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If a peaceful future seems impossible, working to make it happen is necessary

My name is Davide, I am 24 years old and I was born in Vicenza, a small town in Northern Italy famous for its Renaissance architecture. It may sound silly to you but being born in Vicenza in 1997 was crucial to be who I am today: a student of Human Rights and Multilevel Governance with a particular interest in the Balkans and migration. If you are wondering why, well, read on!

In 1997 the war in Bosnia and Herzegovina was officially over, but the situation for civilians was still very dramatic. Thus, my parents decided to join Insieme X Sarajevo (Together for Sarajevo), an association committed to welcoming children from Sarajevo in Italy as a way to shelter from the longest siege in recent history (a dramatic record beaten a few years later by the siege of Aleppo, in Syria). So, my family began hosting a little boy named Suvad from one of the most damaged neighborhoods in Sarajevo. Needless to say it didn’t take long for us to grow up like brothers.

In fact, Bosnia entered so much into my life that in the summer of 2014 I decided to travel there. Upon my arrival in Sarajevo, I immediately realized how much I had bonded with the city over the years, a feeling that pushed me to tell the story of "my Bosnia” by taking as many pictures as possible. This was a decisive experience for my life choices. As soon as I was back in Italy an association reached out to me offering to finance the creation of a book about what I had witnessed through photos and short interviews I had collected. That's how I self-published “Frammenti”, with the aim of sharing "fragments" of the daily lives of people still dealing with the drama of the conflict.

Davide in Erbil (IRQ)

Travelling through Bosnia and Herzegovina gave me the opportunity to get in touch with people from very different backgrounds, awakening in me the desire to deepen the complexity of the world through the stories of those who have suffered violations on their skin. Think of the many civilians stranded in besieged Sarajevo, at the mercy of snipers and bombings, or the women of Srebrenica who lost loved ones because of ethnic cleansing and still struggle for justice today. Think of the people stuck in concentration camps because of their ethnicity or religion. Think about the bombing and destruction of the Old Bridge in Mostar, a symbol of unity between the "Croat" and "Muslim" sides, or the prize money awarded to drunken mercenaries for every time they shot a child in Sarajevo (“smaller the target, higher the prize”, they said).

Returning to my daily life after facing these stories was not easy, but the trip to Bosnia was only the beginning.

In fact, that experience introduced me to a group of young people who had made a trip very similar to mine. It was then that I met the association Non Dalla Guerra (Not from War), which works in Jordan to support education for Syrian or Iraqi refugees and vulnerable Jordanians through various projects. In 2018 I decided to volunteer in the Middle East with them. getting in touch with Arab and Muslim culture, customs and traditions, which have always fascinated me, not to speak of the many families of refugees or asylum seekers I had the chance to meet. Most of them were Syrian-Muslims who fled because of the civil war that began after the repression of the peaceful uprisings in 2011 by the government of Bashar al-Assad, but in Jordan many Christian families fleeing from Iraq were also welcomed because of the violence perpetrated by the Daesh terrorist group.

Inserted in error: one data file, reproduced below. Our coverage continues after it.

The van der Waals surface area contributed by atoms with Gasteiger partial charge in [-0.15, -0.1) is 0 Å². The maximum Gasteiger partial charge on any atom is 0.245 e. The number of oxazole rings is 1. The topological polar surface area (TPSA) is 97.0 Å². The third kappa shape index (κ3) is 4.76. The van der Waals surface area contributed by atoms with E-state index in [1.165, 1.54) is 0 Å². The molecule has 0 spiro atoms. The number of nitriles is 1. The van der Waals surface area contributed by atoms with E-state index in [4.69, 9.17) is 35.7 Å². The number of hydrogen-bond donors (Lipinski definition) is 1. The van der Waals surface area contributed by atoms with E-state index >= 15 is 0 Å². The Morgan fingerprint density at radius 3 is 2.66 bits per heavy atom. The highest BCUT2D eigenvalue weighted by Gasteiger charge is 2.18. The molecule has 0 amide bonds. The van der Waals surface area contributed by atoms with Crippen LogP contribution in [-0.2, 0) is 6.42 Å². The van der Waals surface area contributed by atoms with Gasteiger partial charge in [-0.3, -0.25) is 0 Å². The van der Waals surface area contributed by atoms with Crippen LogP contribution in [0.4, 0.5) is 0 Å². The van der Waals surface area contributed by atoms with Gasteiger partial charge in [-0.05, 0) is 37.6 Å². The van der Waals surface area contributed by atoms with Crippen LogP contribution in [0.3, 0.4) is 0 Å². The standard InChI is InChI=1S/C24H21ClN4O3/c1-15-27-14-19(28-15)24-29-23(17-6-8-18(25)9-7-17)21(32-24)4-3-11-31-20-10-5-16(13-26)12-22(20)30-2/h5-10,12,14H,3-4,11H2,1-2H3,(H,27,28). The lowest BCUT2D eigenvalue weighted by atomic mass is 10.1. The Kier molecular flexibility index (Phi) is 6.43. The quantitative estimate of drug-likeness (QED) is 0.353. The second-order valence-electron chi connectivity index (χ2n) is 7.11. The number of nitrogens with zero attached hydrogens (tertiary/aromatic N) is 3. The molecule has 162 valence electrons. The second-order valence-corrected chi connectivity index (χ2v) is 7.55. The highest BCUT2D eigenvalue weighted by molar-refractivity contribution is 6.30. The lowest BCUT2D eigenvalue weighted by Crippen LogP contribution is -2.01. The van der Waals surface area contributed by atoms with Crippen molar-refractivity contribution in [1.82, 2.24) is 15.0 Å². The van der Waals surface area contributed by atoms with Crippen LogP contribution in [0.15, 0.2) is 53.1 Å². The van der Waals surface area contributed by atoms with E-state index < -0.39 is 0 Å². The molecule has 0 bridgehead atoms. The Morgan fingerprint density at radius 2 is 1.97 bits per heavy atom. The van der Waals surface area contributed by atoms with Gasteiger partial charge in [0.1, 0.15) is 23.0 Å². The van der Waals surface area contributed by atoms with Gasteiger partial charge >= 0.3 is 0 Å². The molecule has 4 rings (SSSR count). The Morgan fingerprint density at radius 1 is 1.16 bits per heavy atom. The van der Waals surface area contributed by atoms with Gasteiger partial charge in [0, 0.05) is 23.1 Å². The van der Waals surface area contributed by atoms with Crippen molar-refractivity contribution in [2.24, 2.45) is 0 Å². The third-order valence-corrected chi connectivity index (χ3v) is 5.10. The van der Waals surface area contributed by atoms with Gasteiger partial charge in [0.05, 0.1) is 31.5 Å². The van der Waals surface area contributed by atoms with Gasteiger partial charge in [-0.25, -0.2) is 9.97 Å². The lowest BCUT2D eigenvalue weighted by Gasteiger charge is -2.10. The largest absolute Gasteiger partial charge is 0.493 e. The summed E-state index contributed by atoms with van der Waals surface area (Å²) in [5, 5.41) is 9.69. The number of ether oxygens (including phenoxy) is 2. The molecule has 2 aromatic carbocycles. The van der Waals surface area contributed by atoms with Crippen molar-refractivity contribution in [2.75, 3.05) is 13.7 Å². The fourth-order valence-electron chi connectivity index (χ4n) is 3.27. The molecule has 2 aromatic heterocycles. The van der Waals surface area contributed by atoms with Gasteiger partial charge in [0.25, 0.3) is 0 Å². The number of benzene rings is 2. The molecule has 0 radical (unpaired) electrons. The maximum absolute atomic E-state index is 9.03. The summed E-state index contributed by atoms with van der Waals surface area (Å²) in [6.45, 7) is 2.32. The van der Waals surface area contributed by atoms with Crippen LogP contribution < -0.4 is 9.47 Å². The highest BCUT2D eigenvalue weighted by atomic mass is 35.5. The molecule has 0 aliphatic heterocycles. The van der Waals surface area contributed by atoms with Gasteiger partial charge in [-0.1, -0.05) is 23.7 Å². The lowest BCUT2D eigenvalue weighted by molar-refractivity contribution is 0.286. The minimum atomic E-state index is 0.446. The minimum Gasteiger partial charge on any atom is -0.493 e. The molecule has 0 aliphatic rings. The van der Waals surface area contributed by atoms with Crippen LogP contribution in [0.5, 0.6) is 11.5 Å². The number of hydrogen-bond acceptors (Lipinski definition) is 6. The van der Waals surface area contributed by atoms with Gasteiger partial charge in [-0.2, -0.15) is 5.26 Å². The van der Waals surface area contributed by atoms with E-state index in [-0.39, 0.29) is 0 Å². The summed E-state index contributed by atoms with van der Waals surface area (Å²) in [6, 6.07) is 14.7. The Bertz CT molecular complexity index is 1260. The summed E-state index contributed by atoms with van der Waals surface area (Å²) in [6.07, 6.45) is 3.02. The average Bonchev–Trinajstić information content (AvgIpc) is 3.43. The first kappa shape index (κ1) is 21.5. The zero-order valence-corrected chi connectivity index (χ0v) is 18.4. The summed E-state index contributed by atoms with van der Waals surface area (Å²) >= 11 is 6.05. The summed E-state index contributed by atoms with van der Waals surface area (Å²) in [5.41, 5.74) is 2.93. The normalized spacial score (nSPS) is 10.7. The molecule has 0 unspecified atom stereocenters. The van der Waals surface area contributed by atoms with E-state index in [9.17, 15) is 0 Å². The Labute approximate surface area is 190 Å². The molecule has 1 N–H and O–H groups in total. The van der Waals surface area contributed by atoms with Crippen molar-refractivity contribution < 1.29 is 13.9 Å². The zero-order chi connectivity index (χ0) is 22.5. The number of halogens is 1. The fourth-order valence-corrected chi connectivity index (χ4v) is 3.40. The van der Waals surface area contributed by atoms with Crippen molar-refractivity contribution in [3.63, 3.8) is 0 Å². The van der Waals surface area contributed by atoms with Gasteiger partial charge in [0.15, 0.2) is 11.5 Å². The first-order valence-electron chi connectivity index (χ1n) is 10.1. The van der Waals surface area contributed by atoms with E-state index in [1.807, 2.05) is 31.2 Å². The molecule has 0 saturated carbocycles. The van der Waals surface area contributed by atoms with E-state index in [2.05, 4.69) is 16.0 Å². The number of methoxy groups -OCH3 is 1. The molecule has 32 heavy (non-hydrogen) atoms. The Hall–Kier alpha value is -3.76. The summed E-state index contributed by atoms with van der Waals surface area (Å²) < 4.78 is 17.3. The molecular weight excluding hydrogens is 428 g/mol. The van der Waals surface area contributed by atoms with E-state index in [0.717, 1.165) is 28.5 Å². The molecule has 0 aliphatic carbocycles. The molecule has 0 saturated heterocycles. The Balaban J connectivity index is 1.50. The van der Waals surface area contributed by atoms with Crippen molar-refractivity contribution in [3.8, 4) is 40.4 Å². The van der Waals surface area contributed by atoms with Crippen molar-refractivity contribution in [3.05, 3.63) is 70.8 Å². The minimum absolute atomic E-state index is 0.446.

Back in Italy I decided without hesitation to actively participate in Non Dalla Guerra, becoming responsible for projects of peace education and human rights. I also decided to start studying Arabic in view of my next trip that, in 2019, brought me to the autonomous region of Iraqi Kurdistan together with an Italian NGO. There I had the opportunity to see even more closely the effects of years of conflict and human rights violations, entering some refugee camps for Syrians and talking with a lot of people.

Davide in informal refugee camp (JO)

At this time, I must admit that I feel a bit uncomfortable talking about my experiences: many people have done much more useful things than me, but this is my story and the reason why I decided to "do something". I chose to inform myself and get to know these realities up close to be able to talk about them and make more and more people aware. This is why I organize projects and workshops in schools with "Non Dalla Guerra" to meet more than two thousand students every year and why I was part of the project for the realization of the short film THE GAME, where I was interviewed to talk about the Balkan route.

Over the years I have been able to deepen all that I have witnessed during my travels and I realized that if imagining a future of peace seems impossible today, working so that it can be realized for future generations is necessary. It is an effort we must all make!

The challenge may seem daunting but, as it was for me, it had a very simple start. Just ask yourself: what can I do?

Written by Davide Travaglini

Edited by Alex Frattin

Pictures courtesy of Davide Travaglini & Massimo Mucchiut


Davide Travaglini is a 2nd year HRG student passionate about Western Balkan and migrations, human rights, and post-conflict issues.

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